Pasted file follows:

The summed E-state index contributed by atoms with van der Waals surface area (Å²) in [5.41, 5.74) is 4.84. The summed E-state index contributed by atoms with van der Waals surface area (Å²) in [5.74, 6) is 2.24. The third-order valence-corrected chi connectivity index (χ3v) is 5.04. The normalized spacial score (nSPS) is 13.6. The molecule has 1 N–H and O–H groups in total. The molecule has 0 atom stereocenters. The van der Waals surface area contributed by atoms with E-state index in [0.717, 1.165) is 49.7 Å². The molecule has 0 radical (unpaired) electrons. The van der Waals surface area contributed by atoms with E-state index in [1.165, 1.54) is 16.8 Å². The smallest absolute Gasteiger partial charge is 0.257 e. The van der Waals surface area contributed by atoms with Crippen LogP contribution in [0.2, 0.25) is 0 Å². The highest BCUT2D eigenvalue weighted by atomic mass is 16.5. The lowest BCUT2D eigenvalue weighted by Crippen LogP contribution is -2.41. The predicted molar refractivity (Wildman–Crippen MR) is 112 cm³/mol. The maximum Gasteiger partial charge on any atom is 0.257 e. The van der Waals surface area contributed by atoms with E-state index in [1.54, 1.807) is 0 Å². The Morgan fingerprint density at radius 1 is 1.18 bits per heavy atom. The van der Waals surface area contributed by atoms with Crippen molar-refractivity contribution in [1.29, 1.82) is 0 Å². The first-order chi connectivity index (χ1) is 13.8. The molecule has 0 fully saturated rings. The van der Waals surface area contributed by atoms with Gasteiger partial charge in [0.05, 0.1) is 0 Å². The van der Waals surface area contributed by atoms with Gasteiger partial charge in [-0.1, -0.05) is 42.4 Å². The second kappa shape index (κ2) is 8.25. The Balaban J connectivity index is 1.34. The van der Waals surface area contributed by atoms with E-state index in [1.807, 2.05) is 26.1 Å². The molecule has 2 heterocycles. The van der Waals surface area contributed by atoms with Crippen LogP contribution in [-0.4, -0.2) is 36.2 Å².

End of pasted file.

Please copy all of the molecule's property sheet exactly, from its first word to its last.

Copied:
The summed E-state index contributed by atoms with van der Waals surface area (Å²) in [5.41, 5.74) is 4.84. The summed E-state index contributed by atoms with van der Waals surface area (Å²) in [5.74, 6) is 2.24. The third-order valence-corrected chi connectivity index (χ3v) is 5.04. The normalized spacial score (nSPS) is 13.6. The molecule has 1 N–H and O–H groups in total. The molecule has 0 atom stereocenters. The van der Waals surface area contributed by atoms with E-state index in [0.717, 1.165) is 49.7 Å². The molecule has 0 radical (unpaired) electrons. The van der Waals surface area contributed by atoms with E-state index in [1.165, 1.54) is 16.8 Å². The smallest absolute Gasteiger partial charge is 0.257 e. The van der Waals surface area contributed by atoms with Crippen LogP contribution in [0.2, 0.25) is 0 Å². The highest BCUT2D eigenvalue weighted by atomic mass is 16.5. The lowest BCUT2D eigenvalue weighted by Crippen LogP contribution is -2.41. The predicted molar refractivity (Wildman–Crippen MR) is 112 cm³/mol. The maximum Gasteiger partial charge on any atom is 0.257 e. The van der Waals surface area contributed by atoms with E-state index in [1.54, 1.807) is 0 Å². The Morgan fingerprint density at radius 1 is 1.18 bits per heavy atom. The van der Waals surface area contributed by atoms with Crippen molar-refractivity contribution in [1.29, 1.82) is 0 Å². The first-order chi connectivity index (χ1) is 13.8. The molecule has 0 fully saturated rings. The van der Waals surface area contributed by atoms with Gasteiger partial charge in [0.05, 0.1) is 0 Å². The van der Waals surface area contributed by atoms with Gasteiger partial charge in [-0.1, -0.05) is 42.4 Å². The second kappa shape index (κ2) is 8.25. The Balaban J connectivity index is 1.34. The van der Waals surface area contributed by atoms with E-state index in [1.807, 2.05) is 26.1 Å². The molecule has 2 heterocycles. The van der Waals surface area contributed by atoms with Crippen LogP contribution in [-0.4, -0.2) is 36.2 Å².